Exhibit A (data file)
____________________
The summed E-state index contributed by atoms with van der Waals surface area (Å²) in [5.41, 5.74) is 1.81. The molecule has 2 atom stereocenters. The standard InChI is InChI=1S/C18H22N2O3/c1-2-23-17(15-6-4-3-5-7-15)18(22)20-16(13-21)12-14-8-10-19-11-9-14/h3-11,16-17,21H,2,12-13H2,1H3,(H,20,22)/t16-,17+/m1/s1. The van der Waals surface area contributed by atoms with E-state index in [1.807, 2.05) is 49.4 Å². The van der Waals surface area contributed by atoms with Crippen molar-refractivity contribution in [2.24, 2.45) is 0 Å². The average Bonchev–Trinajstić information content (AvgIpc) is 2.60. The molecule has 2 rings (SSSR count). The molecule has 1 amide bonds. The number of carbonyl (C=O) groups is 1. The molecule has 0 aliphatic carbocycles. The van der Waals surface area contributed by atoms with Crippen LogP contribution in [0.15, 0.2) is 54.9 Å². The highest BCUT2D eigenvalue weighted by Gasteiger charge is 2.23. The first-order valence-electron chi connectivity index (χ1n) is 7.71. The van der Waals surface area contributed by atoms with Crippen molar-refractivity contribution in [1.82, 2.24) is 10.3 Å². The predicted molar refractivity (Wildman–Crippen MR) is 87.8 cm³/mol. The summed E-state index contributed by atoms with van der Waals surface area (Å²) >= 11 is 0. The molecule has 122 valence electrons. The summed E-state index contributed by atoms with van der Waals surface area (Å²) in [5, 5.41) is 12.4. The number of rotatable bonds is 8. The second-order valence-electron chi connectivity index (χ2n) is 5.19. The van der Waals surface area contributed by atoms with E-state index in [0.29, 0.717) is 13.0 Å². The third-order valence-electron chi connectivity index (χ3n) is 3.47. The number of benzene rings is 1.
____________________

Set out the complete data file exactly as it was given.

The summed E-state index contributed by atoms with van der Waals surface area (Å²) in [5.41, 5.74) is 1.81. The molecule has 2 atom stereocenters. The standard InChI is InChI=1S/C18H22N2O3/c1-2-23-17(15-6-4-3-5-7-15)18(22)20-16(13-21)12-14-8-10-19-11-9-14/h3-11,16-17,21H,2,12-13H2,1H3,(H,20,22)/t16-,17+/m1/s1. The van der Waals surface area contributed by atoms with E-state index in [1.807, 2.05) is 49.4 Å². The van der Waals surface area contributed by atoms with Crippen molar-refractivity contribution in [2.24, 2.45) is 0 Å². The average Bonchev–Trinajstić information content (AvgIpc) is 2.60. The molecule has 2 rings (SSSR count). The molecule has 1 amide bonds. The number of carbonyl (C=O) groups is 1. The molecule has 0 aliphatic carbocycles. The van der Waals surface area contributed by atoms with Crippen LogP contribution in [0.15, 0.2) is 54.9 Å². The highest BCUT2D eigenvalue weighted by Gasteiger charge is 2.23. The first-order valence-electron chi connectivity index (χ1n) is 7.71. The van der Waals surface area contributed by atoms with Crippen molar-refractivity contribution in [1.82, 2.24) is 10.3 Å². The predicted molar refractivity (Wildman–Crippen MR) is 87.8 cm³/mol. The summed E-state index contributed by atoms with van der Waals surface area (Å²) >= 11 is 0. The molecule has 122 valence electrons. The summed E-state index contributed by atoms with van der Waals surface area (Å²) in [5, 5.41) is 12.4. The number of rotatable bonds is 8. The second-order valence-electron chi connectivity index (χ2n) is 5.19. The van der Waals surface area contributed by atoms with E-state index in [0.29, 0.717) is 13.0 Å². The third-order valence-electron chi connectivity index (χ3n) is 3.47. The number of benzene rings is 1.